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Colorado High Park fire burns 14,000 acres, continues to grow

June 10, 2012|By Matt Pearce
  • Donna Dundon, left, and Arianna Roupinian of Fort Collins, Colo., watch a fire burning about 15 miles west of the city.
Donna Dundon, left, and Arianna Roupinian of Fort Collins, Colo., watch… (Helen H. Richardson / Denver…)

Officials warned Sunday evening that a wildfire "continues to grow" as firefighters combat tough terrain and fire-spreading winds in northern Colorado — just one of several blazes threatening residents in the western U.S.

New evacuations were ordered for the High Park fire 15 miles west of Fort Collins in the Crystal Mountain area.

“The burning pattern of High Park fire could potentially cut off exit routes for residents in this area and they should leave now,” authorities said on an official website for tracking the fire response.

About 2,200 evacuation notices have been given since Saturday, and 18 buildings have been damaged or destroyed.

Officials suspect lightning caused the fire, which affected just two acres on Saturday morning until strong winds quickly fanned it into a 14,000-acre inferno by Sunday evening.

The fire sent up heavy smoke, obscuring the sun and creating an eerie, orange dusk in the middle of the day, according to the Associated Press. The smell drifted into the Denver area and smoke spread as far away as central Nebraska, western Kansas and Texas.

A Colorado wolf sanctuary was forced to evacuate 11 wolves, the Associated Press reported. Nineteen more wolves remained at the sanctuary, which has underground bunkers to shelter animals during fires, KUSA-TV in Denver reported.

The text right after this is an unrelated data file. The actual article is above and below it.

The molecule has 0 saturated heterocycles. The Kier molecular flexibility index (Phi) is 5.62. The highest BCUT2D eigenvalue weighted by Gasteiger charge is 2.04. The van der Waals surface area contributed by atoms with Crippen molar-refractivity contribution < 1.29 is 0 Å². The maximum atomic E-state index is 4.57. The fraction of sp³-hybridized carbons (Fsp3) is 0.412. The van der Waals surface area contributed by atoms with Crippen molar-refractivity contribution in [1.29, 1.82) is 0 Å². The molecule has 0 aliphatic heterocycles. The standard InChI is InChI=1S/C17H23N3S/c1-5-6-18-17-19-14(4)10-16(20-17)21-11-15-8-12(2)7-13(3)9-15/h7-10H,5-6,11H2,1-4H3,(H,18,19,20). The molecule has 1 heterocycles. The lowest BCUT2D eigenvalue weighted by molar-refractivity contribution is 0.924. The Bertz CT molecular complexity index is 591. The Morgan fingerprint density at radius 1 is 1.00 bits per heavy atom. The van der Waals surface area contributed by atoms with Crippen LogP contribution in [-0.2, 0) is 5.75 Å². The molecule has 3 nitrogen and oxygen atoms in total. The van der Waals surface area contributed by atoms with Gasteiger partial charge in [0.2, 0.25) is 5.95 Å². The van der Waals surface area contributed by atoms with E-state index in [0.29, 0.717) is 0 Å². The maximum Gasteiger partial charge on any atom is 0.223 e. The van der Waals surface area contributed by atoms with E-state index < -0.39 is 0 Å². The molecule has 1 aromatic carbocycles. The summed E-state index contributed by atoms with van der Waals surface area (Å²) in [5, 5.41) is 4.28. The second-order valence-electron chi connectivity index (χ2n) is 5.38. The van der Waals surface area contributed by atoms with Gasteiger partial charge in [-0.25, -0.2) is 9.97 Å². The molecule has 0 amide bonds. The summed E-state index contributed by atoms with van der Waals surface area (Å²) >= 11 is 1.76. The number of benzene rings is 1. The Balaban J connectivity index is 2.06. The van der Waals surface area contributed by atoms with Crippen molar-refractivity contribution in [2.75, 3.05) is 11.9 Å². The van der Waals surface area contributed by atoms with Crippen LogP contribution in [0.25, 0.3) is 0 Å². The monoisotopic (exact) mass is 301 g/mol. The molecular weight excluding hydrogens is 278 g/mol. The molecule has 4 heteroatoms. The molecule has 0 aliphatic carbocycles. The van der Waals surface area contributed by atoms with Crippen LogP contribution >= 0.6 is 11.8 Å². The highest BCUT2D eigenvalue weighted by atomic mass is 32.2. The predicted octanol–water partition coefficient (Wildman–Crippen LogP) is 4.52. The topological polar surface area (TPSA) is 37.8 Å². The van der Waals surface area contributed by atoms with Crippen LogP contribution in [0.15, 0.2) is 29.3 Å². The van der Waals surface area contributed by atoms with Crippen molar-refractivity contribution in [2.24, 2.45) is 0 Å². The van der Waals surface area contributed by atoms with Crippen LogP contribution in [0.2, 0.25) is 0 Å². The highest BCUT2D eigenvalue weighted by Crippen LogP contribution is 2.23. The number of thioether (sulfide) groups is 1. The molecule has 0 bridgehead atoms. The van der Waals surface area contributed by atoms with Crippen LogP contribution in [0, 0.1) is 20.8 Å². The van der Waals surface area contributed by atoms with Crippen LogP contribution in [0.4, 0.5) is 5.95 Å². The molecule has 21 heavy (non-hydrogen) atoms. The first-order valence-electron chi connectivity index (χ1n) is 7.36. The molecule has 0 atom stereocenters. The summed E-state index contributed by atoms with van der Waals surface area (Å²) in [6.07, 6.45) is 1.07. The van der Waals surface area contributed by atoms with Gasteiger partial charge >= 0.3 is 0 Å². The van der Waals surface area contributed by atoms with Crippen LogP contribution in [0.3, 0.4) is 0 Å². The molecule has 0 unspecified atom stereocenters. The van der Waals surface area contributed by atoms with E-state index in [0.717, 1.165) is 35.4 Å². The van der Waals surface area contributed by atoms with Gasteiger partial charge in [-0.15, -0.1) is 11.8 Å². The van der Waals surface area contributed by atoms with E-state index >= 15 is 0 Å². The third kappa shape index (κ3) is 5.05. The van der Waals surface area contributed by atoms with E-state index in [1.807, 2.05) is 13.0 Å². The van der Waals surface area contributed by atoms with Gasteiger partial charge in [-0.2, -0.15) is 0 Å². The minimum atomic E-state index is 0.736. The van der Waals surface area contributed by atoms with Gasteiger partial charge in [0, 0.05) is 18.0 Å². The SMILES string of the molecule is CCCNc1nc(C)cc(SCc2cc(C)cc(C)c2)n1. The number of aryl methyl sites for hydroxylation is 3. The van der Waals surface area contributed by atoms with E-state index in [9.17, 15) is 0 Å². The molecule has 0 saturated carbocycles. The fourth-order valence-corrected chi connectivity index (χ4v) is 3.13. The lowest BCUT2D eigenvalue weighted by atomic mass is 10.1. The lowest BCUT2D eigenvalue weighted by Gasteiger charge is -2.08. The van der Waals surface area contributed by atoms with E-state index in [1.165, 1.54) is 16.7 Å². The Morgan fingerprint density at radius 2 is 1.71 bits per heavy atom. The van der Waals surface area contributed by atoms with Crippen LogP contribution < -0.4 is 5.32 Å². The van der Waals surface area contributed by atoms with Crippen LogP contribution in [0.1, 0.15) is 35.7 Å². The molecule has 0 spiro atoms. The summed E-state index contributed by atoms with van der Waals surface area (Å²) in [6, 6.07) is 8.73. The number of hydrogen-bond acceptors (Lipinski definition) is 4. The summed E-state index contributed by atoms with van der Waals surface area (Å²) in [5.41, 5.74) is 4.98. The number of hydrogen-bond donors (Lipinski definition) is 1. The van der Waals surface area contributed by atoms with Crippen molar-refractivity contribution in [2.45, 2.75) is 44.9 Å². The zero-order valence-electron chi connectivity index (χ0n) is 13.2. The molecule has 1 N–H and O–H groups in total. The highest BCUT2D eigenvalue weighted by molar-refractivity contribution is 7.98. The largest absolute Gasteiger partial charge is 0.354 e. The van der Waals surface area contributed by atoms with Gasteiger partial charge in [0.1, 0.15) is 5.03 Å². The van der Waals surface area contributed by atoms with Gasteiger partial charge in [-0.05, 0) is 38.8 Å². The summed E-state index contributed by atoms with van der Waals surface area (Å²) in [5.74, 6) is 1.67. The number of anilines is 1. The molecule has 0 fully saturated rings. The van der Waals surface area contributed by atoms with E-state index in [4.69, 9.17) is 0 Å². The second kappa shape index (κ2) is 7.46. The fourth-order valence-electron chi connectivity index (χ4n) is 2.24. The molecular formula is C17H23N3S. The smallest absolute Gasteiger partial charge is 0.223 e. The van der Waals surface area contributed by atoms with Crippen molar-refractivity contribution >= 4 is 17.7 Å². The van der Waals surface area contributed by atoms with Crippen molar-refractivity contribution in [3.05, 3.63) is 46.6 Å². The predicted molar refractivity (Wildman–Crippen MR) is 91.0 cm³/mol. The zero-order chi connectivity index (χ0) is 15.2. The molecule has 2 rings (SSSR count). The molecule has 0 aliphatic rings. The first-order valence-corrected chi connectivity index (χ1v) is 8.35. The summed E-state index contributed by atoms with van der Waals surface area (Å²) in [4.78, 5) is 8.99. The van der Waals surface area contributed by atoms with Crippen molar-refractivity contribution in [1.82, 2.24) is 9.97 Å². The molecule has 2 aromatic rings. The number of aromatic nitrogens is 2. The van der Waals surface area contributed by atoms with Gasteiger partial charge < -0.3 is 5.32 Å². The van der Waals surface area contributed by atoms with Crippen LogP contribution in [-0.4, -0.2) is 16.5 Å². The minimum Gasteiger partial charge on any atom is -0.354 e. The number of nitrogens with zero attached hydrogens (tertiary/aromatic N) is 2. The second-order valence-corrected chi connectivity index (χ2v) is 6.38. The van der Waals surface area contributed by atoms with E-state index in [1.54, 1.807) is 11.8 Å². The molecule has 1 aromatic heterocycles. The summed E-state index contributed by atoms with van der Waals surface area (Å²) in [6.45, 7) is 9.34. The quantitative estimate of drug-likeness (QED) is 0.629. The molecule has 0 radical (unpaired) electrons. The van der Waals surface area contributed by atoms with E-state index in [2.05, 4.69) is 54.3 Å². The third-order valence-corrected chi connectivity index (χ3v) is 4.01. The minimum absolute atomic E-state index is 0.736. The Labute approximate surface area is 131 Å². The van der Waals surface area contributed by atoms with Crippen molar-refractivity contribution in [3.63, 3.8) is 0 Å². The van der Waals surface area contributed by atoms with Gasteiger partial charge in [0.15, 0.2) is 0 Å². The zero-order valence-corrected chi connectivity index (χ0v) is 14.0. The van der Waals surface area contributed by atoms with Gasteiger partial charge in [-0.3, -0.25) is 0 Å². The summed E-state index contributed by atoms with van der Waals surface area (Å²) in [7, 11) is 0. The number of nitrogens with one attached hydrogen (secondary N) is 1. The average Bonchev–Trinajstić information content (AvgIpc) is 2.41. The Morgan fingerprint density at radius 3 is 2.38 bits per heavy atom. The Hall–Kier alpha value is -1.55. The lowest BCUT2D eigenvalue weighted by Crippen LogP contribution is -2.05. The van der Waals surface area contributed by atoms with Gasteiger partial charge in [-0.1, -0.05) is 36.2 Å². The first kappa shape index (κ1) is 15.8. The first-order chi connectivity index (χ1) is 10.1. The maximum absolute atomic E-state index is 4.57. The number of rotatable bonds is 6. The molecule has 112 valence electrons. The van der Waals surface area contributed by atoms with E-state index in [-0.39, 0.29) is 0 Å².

The new wildfire has officials worried about resources getting stretched too thin, with other fires in Wyoming (now facing a 8,493-acre blaze being fought by 405 personnel) and New Mexico (278,039 acres for the Whitewater-Baldy Complex fire, 644 personnel; 26,000 acres for the Little Bear fire, 144 personnel).

"We're definitely competing with fires in New Mexico and other areas," Nick Christensen, an executive officer with the Larimer County Sheriff's Office, told the Denver Post.

The Whitewater-Baldy Complex fire in New Mexico, now 37% contained under incredibly difficult firefighting terrain and dry weather conditions, has almost doubled the old record for the largest fire in New Mexico history, which used to be 156,593 acres.

Another New Mexico fire, near the mountain community of Ruidoso, is considered a bigger threat because it's closer to more homes, officials told the Associated Press; they estimated a few hundred people had evacuated Ruidoso and encouraged Capitan, N.M., residents to get ready to leave if necessary.

"Any communities around this fire have the potential of being evacuated," Karen Takai, a spokeswoman for the Ruidoso fire crews, told the Associated Press. "If I lived in Capitan, I definitely would be prepared. Don't wait until the sheriff's office comes knocking at your door and tells you to evacuate."

The Colorado High Park fire has not been contained by the 250 personnel now fighting it, and officials say it has a high growth potential in the rough land around High Park, which is filled with trees killed by bark beetles.

As of 5 a.m. Sunday, officials had evacuated highways and canyons around the fire and reported more evacuations for the areas south and west of Bellvue, including Lory State Park, Red Stone Canyon and Buckhorn Road from Masonville up to Stove Prairie School. 

Kathie Walter and her husband helped friends several miles away evacuate from the Colorado fire Saturday, according to an Associated Press report. When they got home, they were surprised to get a call warning them to be ready to evacuate just in case. But Walter didn't want to wait.

"Smoke was coming in hard," Kathie Walter told the Associated Press. "We could not see flames or orange or black smoke. But we didn't need to see anymore. We just said, 'Hey, let's get out of here.' "

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